Breaking New [under]Ground

Remember that classic saying, “once you’ve hit rock bottom, there’s nowhere to go but up”? Like the short athletically challenged kid in gym class turned NBA player, places like New York and Chicago (Hi Finn) kind of took that mantra to heart. Not only have cities like these been there, built that, tore it down, and built it again… bigger, somehow, along the way public green space was left in the wind. Instead value was placed on a different shade of green or brownstone… however you choose to look at it. Leaving spaces like Millennium Park and Central Park – no matter how inexplicably concentrated and under programmed the latter is – became highly sought after by the general public.

Every dog’s Dream

So… How can we build more green space in our cities?

Enter in “The Lowlines”

A team, headed by James Ramsey (Iron Man?) and Dan Barasch (Captain America?), have put forth a solution to the woes of the NYC faithful citizens. Now just as the name might imply, the Lowline project has been described modestly as “The World’s First Underground Park”, but like Lola (for my Marvel’s “Agents of Shield” fans here) it is much more than just another green space for your dog’s bathroom needs.

Hello Lola

Expected to be constructed in a historic trolley terminal on the Lower East Side by 2020, the Lowline utilizes a system of “remote skylights” (designed by Iron Man) to not only illuminate the terminal but more importantly  provide enough sunlight to allow plants and trees to grow naturally. The possibility of being able to grow fruits and vegetables, which under similar conditions wouldn’t survive, is a future application that is also currently being explored by the project team. Now, groundscrapers or entire underground cities seem less likely to be awed at in the next science-fiction movie, but it’s something that, dare I say, should be expected dammit – still waiting on my hover board Mr. McFly.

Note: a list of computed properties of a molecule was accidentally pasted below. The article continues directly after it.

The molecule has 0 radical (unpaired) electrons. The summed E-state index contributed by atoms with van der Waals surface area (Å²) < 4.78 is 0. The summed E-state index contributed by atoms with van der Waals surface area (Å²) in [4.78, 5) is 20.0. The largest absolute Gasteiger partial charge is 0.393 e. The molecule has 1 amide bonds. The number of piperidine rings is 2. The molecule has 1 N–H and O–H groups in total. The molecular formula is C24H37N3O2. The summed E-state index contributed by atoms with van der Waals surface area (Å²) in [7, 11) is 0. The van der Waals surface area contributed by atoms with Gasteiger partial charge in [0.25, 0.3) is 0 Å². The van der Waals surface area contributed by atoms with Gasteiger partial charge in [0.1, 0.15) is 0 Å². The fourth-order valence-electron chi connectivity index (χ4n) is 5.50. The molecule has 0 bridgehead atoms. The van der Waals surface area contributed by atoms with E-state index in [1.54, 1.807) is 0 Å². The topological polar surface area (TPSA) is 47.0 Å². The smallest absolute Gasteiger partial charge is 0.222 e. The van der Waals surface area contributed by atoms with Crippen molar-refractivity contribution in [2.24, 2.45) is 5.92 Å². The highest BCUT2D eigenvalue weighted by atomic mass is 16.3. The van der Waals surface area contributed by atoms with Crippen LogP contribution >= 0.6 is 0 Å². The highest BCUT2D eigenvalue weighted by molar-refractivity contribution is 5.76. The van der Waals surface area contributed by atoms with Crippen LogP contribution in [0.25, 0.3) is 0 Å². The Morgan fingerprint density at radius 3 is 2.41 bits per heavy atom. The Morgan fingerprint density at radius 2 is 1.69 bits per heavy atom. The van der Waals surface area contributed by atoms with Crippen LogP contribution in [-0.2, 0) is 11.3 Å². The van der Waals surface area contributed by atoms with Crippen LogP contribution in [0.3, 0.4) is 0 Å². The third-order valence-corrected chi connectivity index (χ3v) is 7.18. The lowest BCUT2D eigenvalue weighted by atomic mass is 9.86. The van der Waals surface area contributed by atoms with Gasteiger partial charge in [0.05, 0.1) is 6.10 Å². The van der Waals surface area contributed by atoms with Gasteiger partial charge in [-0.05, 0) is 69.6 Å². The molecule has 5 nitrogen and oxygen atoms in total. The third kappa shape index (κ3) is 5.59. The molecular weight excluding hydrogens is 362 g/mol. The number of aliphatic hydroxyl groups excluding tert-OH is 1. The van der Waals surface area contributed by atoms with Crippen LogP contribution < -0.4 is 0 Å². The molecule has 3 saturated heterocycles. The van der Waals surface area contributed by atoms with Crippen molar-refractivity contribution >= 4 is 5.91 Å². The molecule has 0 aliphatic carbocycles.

All… most… here! Maybe not.

In the end, projects like the Lowline, the Highline, BIG’s Dryline, and Drake’s Hotline (just making sure you’re still with me) show that cities as condensed and architectural as New York, must continue to find innovative ways of addressing the future needs of urban environments. The Lowline is a perfect example of that continued search for innovation, and the Lowline Lab is a great bottom-up approach to sharing that vision with you, the general public. So citibike your way over to the Lower East Side one of these weekends and get a firsthand look at what could soon become the next great public space. It’s open now until March 2016.

Live Socially


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